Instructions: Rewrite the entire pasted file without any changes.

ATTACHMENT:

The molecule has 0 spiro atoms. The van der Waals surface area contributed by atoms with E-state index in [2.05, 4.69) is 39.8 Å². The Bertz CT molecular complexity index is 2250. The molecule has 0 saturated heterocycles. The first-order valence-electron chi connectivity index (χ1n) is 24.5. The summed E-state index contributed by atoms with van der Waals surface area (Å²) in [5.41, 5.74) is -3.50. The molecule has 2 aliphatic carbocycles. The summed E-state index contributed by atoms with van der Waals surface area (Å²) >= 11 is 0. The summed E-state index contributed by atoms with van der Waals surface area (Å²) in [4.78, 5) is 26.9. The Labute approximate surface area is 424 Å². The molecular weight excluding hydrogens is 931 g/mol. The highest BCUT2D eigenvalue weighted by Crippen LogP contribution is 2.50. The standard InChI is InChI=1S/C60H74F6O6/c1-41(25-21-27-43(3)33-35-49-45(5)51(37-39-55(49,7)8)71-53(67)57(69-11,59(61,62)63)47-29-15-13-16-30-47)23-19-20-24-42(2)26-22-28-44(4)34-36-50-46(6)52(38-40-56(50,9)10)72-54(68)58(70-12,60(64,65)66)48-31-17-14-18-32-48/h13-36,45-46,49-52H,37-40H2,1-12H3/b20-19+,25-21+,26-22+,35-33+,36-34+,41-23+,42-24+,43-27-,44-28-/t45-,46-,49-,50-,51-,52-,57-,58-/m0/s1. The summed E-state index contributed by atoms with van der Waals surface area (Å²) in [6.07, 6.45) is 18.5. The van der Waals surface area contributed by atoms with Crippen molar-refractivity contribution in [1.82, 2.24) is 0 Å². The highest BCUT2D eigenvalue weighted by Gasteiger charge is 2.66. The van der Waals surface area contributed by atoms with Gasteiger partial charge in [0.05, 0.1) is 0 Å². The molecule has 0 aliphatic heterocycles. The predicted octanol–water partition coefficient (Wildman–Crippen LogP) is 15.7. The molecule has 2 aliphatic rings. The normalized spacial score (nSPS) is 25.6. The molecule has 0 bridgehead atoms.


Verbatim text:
The molecule has 0 spiro atoms. The van der Waals surface area contributed by atoms with E-state index in [2.05, 4.69) is 39.8 Å². The Bertz CT molecular complexity index is 2250. The molecule has 0 saturated heterocycles. The first-order valence-electron chi connectivity index (χ1n) is 24.5. The summed E-state index contributed by atoms with van der Waals surface area (Å²) in [5.41, 5.74) is -3.50. The molecule has 2 aliphatic carbocycles. The summed E-state index contributed by atoms with van der Waals surface area (Å²) >= 11 is 0. The summed E-state index contributed by atoms with van der Waals surface area (Å²) in [4.78, 5) is 26.9. The Labute approximate surface area is 424 Å². The molecular weight excluding hydrogens is 931 g/mol. The highest BCUT2D eigenvalue weighted by Crippen LogP contribution is 2.50. The standard InChI is InChI=1S/C60H74F6O6/c1-41(25-21-27-43(3)33-35-49-45(5)51(37-39-55(49,7)8)71-53(67)57(69-11,59(61,62)63)47-29-15-13-16-30-47)23-19-20-24-42(2)26-22-28-44(4)34-36-50-46(6)52(38-40-56(50,9)10)72-54(68)58(70-12,60(64,65)66)48-31-17-14-18-32-48/h13-36,45-46,49-52H,37-40H2,1-12H3/b20-19+,25-21+,26-22+,35-33+,36-34+,41-23+,42-24+,43-27-,44-28-/t45-,46-,49-,50-,51-,52-,57-,58-/m0/s1. The summed E-state index contributed by atoms with van der Waals surface area (Å²) in [6.07, 6.45) is 18.5. The van der Waals surface area contributed by atoms with Crippen molar-refractivity contribution in [1.82, 2.24) is 0 Å². The highest BCUT2D eigenvalue weighted by Gasteiger charge is 2.66. The van der Waals surface area contributed by atoms with Gasteiger partial charge in [0.05, 0.1) is 0 Å². The molecule has 0 aliphatic heterocycles. The predicted octanol–water partition coefficient (Wildman–Crippen LogP) is 15.7. The molecule has 2 aliphatic rings. The normalized spacial score (nSPS) is 25.6. The molecule has 0 bridgehead atoms.